Alcohol Addiction: Signs, Health Effects & What to Do
In This Article
Alcohol use disorder (AUD) is a progressive condition characterized by an impaired ability to control or stop alcohol use despite adverse consequences.1
AUD is sometimes referred to as alcohol abuse, alcohol dependence, alcohol addiction, or alcoholism.1 However, these terms are not the same.
The Differences between AUD, Alcohol Addiction, Alcohol Abuse, and. Alcohol Dependence
AUD is the DSM-5’s official term for alcohol addiction. The DSM-5 stands for Diagnostic and Statistical Manual of Mental Disorders Fifth Edition, a primary resource for diagnosing alcohol and other substance addiction.2
An earlier DSM version, the DSM-IV, differentiated alcohol abuse and alcohol dependence.2
Alcohol abuse is characterized by continued alcohol use despite the drinking behavior leading to interpersonal problems, harmful situations, and neglect of major life obligations. Those who abuse alcohol also have a strong craving for alcohol.3, 4
Alcohol dependence is mainly characterized by tolerance, withdrawal, and loss of control.
People have developed alcohol tolerance if they need to drink more to get the desired effects they once got. They can experience withdrawal symptoms if they suddenly stop drinking. They are also often unable to stop drinking once they start.3, 4
In 2013, the DSM-5 replaced the terms alcohol abuse and alcohol dependence for AUD. The DSM-5 uses AUD, not alcohol addiction.2, 4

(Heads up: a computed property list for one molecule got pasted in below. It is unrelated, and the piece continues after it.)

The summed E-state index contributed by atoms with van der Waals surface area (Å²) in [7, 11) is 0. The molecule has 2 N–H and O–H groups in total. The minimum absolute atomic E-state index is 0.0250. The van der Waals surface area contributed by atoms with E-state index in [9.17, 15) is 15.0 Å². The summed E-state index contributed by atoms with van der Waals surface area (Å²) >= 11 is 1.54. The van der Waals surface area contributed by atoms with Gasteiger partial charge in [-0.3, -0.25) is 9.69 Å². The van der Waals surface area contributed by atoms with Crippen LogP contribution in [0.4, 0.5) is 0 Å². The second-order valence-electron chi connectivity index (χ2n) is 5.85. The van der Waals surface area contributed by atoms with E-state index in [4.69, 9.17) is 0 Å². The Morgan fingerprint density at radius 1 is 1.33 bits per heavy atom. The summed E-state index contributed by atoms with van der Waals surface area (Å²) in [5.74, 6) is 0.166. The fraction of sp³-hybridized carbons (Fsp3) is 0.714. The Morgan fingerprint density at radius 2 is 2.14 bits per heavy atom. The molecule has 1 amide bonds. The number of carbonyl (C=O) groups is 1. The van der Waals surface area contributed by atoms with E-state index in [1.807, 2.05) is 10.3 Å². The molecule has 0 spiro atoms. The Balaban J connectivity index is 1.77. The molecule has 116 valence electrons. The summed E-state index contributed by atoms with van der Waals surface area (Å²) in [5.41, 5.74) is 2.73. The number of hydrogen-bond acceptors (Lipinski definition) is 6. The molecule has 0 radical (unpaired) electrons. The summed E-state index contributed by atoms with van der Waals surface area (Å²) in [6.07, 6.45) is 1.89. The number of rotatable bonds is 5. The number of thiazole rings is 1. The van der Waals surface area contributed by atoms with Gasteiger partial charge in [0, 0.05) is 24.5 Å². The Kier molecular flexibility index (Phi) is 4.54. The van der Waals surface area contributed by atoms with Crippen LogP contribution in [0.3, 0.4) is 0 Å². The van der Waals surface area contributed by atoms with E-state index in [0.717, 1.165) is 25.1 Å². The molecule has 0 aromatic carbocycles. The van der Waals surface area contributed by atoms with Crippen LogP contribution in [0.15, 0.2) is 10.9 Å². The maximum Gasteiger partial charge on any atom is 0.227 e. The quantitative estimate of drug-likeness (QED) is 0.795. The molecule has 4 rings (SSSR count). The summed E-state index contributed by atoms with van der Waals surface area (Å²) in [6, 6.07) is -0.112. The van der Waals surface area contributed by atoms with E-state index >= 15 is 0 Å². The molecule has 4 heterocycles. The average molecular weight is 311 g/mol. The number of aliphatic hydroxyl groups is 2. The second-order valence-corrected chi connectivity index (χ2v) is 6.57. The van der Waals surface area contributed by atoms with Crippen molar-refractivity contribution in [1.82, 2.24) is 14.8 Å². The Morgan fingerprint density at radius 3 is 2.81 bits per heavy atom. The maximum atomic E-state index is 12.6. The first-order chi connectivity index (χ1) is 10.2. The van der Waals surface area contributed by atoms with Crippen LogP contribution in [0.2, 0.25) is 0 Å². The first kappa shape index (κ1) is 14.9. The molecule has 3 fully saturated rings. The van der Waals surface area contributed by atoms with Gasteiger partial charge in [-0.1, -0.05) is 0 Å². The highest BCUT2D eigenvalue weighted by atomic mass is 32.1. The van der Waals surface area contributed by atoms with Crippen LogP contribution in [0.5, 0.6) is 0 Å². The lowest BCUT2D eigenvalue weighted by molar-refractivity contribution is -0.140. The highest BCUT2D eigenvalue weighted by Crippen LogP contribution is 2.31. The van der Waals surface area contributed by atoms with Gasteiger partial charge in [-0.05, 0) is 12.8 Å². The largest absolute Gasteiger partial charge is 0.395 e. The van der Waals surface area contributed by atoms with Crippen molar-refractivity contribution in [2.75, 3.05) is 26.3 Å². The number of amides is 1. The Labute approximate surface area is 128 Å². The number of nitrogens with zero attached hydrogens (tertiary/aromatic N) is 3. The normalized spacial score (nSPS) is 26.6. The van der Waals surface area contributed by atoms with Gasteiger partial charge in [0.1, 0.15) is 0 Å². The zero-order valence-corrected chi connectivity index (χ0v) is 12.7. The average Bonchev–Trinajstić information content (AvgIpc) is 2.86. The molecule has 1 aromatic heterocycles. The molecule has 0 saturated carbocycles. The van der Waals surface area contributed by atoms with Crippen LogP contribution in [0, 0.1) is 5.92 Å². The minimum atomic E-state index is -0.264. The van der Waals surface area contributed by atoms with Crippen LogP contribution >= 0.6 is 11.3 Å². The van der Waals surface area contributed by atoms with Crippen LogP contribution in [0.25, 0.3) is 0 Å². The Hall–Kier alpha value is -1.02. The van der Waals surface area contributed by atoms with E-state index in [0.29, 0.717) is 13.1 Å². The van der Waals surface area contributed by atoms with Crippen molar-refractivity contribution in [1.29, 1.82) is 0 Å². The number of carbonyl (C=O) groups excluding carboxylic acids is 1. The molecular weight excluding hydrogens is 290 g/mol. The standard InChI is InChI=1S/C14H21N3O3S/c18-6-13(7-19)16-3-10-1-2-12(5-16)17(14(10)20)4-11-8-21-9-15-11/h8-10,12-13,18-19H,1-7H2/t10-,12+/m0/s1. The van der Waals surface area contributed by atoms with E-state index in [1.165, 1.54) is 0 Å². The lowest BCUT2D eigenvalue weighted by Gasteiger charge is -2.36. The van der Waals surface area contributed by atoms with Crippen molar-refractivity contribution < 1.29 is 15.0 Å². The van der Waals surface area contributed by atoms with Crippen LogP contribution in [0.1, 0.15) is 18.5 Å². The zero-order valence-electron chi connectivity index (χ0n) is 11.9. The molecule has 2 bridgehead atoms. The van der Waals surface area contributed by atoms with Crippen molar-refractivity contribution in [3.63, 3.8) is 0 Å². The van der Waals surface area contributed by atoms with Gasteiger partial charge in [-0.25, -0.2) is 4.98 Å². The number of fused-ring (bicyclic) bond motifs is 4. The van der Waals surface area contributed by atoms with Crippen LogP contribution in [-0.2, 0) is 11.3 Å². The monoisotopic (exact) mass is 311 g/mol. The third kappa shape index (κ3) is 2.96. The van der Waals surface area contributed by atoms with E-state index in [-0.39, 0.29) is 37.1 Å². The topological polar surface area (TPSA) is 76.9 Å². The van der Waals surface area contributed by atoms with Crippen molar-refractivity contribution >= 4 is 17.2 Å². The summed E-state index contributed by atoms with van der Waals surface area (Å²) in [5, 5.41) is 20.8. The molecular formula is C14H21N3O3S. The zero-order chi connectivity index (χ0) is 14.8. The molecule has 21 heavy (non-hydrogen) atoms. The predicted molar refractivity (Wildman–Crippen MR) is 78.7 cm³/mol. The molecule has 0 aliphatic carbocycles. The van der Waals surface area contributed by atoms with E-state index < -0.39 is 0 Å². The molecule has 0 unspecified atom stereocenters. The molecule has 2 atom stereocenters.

AUD has three subtypes: mild, moderate, and severe.2 Sometimes, severe AUD is referred to as alcohol dependence or alcoholism.3, 5
AUD vs. Alcohol Misuse
Drinking alcohol doesn’t automatically mean the person has AUD. Some people may only be moderate or excessive drinkers.
Moderate drinking is limiting your daily alcohol intake to two drinks or fewer for men or up to one drink for women.5, 6, 7
Excessive drinking refers to binge and heavy drinking.
Binge drinking is equivalent to consuming five drinks or more within 2 hours for men or four drinks or more for women in the same time period.5, 6, 7
Heavy alcohol use involves:5, 6, 7
- Four drinks or more per day (or 14 drinks or more per week) for men
- Three drinks or more per day (or seven drinks or more per week) for women
- Binge drinking for 5 days or more in the past month
Although binge and heavy drinking aren’t equivalent to having AUD, these drinking patterns can lead to a higher risk of developing the condition.
Alcohol misuse is another term related to alcohol abuse. You misuse alcohol if you drink excessively (either binge drinking or heavy drinking on an ongoing basis), drink while you are pregnant, or drink when you are under 21 years old.5, 6, 7
Symptoms of Alcohol Addiction
To tell whether you have AUD, you should have at least 2 of the following 11 criteria set by the DSM-5:1, 2, 5, 8
- Intense cravings and urges to drink alcohol
- Continue drinking even though it leads to hazardous situations (like drunk driving)
- Continue drinking even though it causes social or interpersonal problems
- Drinking leads to neglect of school, work, and/or home obligations
- Developing alcohol withdrawal symptoms if you suddenly stopped drinking
- Developing alcohol tolerance (the need to drink more to achieve the same effects)
- Inability to stop drinking once started